how to approach this demand for their money and
information about their members. Ultimately the
decisions must rest with clubs and their members but
ABAC wish to assist this process by setting out the
options available to clubs.
To affiliate or not?
particularly the smaller road running clubs, will be
considering the pros and cons of affiliating to EA. The
costs to all clubs will be greater than their previous
affiliation to the Territorial Associations with the
increase to £5 per member already being introduced in
2008. Who knows what the costs will be after that, with
the huge expense of running the EA Regions to be met?
Reliable estimates have placed the cost at £40 per
athlete. In Scotland it is currently £22 per registered
many clubs will be asking what they get from affiliation
to EA. Automatic insurance for EA permitted events is
often cited as a benefit of affiliation, but an
alternative is now available in the form of the
Association of Running Clubs (ARC). The ARC provide
member clubs and events they organise with comprehensive
civil liability insurance for a fraction of the costs of
affiliation to EA and without all the attendant
administration. Details are available on the ARC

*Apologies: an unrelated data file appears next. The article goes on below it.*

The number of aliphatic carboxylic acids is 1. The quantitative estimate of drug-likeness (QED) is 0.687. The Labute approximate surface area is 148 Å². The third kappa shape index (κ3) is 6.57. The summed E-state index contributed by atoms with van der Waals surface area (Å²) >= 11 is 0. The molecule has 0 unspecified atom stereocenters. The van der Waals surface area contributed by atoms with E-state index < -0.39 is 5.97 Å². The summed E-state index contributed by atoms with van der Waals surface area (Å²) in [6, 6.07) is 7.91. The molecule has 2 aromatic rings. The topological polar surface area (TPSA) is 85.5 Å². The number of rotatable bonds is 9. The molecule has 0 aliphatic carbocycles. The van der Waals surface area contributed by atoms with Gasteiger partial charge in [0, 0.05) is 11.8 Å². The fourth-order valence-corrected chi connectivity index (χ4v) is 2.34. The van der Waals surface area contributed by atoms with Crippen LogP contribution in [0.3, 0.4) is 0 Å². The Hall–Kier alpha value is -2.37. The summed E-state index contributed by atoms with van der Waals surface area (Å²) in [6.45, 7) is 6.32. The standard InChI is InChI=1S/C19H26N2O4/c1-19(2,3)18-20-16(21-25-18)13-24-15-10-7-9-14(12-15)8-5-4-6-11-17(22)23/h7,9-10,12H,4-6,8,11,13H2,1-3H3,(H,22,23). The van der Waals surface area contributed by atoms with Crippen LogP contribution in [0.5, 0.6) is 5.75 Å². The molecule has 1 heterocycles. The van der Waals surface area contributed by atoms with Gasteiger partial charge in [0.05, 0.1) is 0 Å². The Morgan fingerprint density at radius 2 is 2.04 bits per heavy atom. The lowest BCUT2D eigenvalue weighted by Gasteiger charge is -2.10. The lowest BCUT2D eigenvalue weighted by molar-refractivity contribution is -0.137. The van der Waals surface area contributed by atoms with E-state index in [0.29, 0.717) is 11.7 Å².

For clubs who
are looking for appropriate insurance and less
bureaucracy this would certainly seem to be the best
solution, providing members are not particularly
bothered about competing in events within the UKA/EA
system (see below). In such events their athletes are
likely to be regarded as unattached and could be subject
to the usual surcharge on entry fees (currently £2).
Which members to
EA and UKA will
undoubtedly insist on athletes competing within their
Championships being registered with EA. Unfortunately
the territories (Midlands, North and South) in accepting
their downgraded roles as 'competition providers' have
adopted a supine approach to EA and from early autumn
onwards are likely to require EA registration for
competitors in their championships and track and field
leagues.(although we note the SEAA rejected plans to
affiliate itself to EA ) However, in practice it is
likely to prove impossible to 'police' the registration
system at most road races or track and field meetings,
particularly those taking entries on the day. The Track
and Field Leagues committee has stated it will not
monitor registered athletes because of the additional
Clubs wishing to
continue to compete in Championships and Leagues under
UKA, EA or territorial control should minimise their
contributions to EA coffers by only registering those
athletes likely to compete in such competitions,
and then leaving it as late as possible. The EA
Information Sheet sent out in January 2007 stated that
clubs will be excluded from team competition if they
have not paid by September (with a reminder to be issued
in July). Any additional athletes can be registered as
and when necessary.
The January 2007
EA Information Sheet stated that 'core data